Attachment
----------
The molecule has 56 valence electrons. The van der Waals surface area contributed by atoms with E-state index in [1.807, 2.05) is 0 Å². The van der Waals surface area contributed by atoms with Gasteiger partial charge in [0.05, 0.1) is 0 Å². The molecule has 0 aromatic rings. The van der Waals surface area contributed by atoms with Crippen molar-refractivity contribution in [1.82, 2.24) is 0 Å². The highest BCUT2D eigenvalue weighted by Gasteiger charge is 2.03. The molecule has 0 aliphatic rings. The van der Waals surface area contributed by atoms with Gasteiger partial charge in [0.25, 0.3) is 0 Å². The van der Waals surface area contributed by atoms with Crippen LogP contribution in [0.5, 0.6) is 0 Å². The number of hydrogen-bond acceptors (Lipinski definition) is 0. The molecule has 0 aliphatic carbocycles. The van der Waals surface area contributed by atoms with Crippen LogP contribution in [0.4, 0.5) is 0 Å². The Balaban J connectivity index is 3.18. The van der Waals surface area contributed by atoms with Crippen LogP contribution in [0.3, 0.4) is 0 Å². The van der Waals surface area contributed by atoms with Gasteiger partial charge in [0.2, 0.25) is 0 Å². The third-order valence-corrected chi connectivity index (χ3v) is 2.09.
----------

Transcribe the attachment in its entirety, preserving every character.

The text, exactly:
The molecule has 56 valence electrons. The van der Waals surface area contributed by atoms with E-state index in [1.807, 2.05) is 0 Å². The van der Waals surface area contributed by atoms with Gasteiger partial charge in [0.05, 0.1) is 0 Å². The molecule has 0 aromatic rings. The van der Waals surface area contributed by atoms with Crippen molar-refractivity contribution in [1.82, 2.24) is 0 Å². The highest BCUT2D eigenvalue weighted by Gasteiger charge is 2.03. The molecule has 0 aliphatic rings. The van der Waals surface area contributed by atoms with Gasteiger partial charge in [0.25, 0.3) is 0 Å². The van der Waals surface area contributed by atoms with Crippen LogP contribution in [0.5, 0.6) is 0 Å². The number of hydrogen-bond acceptors (Lipinski definition) is 0. The molecule has 0 aliphatic carbocycles. The van der Waals surface area contributed by atoms with Crippen LogP contribution in [0.4, 0.5) is 0 Å². The Balaban J connectivity index is 3.18. The van der Waals surface area contributed by atoms with Crippen LogP contribution in [0.3, 0.4) is 0 Å². The van der Waals surface area contributed by atoms with Gasteiger partial charge in [0.2, 0.25) is 0 Å². The third-order valence-corrected chi connectivity index (χ3v) is 2.09.